‘Scale’ is a nest of complications: it is a highly contested term in a range of disciplines, from geography to ecology, from philosophy to science and technology studies. The heart of the problem is the dispute over its ontological status and topological properties. ‘Scale’ is often assumed to be an ordered totality that one can navigate by zooming in and out, as in Powers of Ten and Google Earth. Such modes of visualization not only give form to a planetary consciousness, but also enable surveillance and warfare in what the author calls ‘the age of the world zoom’. Whereas some geographers have called for the rejection of scalar thinking altogether, he demonstrates how object-oriented ontology (OOO) and actor-network theory (ANT) can offer new insights into conceptualizing the interrelations of entities without falling into the traditional pitfalls of ‘scale’. These approaches lay the groundwork for ‘ecology without scale’, or thinking about interconnectedness beyond scalar notions.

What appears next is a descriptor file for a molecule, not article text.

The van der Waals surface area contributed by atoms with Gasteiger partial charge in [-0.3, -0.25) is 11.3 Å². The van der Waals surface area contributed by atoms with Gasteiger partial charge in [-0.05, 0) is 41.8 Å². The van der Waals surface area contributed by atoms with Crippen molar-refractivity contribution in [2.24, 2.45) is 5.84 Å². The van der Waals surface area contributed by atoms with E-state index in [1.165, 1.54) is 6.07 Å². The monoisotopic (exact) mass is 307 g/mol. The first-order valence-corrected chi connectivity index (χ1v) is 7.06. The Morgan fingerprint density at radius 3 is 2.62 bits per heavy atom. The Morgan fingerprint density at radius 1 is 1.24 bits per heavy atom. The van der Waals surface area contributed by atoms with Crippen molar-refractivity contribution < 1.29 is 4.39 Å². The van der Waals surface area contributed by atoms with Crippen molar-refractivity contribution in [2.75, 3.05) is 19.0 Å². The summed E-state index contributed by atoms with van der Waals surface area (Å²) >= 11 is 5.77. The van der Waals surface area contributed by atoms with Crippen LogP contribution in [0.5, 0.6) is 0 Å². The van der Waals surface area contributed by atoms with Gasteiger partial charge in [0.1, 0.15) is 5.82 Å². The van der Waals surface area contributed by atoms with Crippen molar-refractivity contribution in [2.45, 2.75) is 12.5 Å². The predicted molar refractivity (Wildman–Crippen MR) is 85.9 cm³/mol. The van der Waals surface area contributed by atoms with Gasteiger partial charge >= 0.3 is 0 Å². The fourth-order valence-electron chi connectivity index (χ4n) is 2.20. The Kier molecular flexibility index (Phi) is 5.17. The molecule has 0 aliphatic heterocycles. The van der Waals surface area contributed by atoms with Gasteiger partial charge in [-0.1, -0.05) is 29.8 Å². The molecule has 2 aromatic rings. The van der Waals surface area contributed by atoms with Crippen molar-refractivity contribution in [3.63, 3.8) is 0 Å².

Powers of Ten
- Re-Animating Space
- Vanishing Point: Spatial Composition and the Virtual Camera
- Disney’s Alice Comedies: A Life of Illusion and the Illusion of Life
- Mamoru Oshii’s Production of Multi-layered Space in 2D Anime
- Tilt-Shift Flânerie: Miniature View, Globalscape
- Ecology without Scale: Unthinking the World Zoom